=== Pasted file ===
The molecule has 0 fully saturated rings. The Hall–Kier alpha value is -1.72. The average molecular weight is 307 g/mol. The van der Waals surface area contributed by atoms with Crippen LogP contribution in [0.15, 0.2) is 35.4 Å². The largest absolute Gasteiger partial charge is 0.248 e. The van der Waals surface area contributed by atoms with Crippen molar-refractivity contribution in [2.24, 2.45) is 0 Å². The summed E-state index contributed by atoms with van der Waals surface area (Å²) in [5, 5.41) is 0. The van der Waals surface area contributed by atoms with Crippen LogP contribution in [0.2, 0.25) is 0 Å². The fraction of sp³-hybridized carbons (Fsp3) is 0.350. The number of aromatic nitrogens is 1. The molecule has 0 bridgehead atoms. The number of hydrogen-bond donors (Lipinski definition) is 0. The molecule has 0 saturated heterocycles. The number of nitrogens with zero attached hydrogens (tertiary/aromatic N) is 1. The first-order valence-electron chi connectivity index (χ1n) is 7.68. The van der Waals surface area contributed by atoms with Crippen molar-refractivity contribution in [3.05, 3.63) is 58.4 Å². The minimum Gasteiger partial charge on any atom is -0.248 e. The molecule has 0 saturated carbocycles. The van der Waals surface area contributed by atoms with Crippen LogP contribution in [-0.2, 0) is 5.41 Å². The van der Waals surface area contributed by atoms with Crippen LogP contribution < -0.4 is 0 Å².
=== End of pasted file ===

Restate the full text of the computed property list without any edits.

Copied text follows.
The molecule has 0 fully saturated rings. The Hall–Kier alpha value is -1.72. The average molecular weight is 307 g/mol. The van der Waals surface area contributed by atoms with Crippen LogP contribution in [0.15, 0.2) is 35.4 Å². The largest absolute Gasteiger partial charge is 0.248 e. The van der Waals surface area contributed by atoms with Crippen molar-refractivity contribution in [2.24, 2.45) is 0 Å². The summed E-state index contributed by atoms with van der Waals surface area (Å²) in [5, 5.41) is 0. The van der Waals surface area contributed by atoms with Crippen LogP contribution in [0.2, 0.25) is 0 Å². The fraction of sp³-hybridized carbons (Fsp3) is 0.350. The number of aromatic nitrogens is 1. The molecule has 0 bridgehead atoms. The number of hydrogen-bond donors (Lipinski definition) is 0. The molecule has 0 saturated heterocycles. The number of nitrogens with zero attached hydrogens (tertiary/aromatic N) is 1. The first-order valence-electron chi connectivity index (χ1n) is 7.68. The van der Waals surface area contributed by atoms with Crippen molar-refractivity contribution in [3.05, 3.63) is 58.4 Å². The minimum Gasteiger partial charge on any atom is -0.248 e. The molecule has 0 saturated carbocycles. The van der Waals surface area contributed by atoms with Crippen LogP contribution in [-0.2, 0) is 5.41 Å². The van der Waals surface area contributed by atoms with Crippen LogP contribution < -0.4 is 0 Å².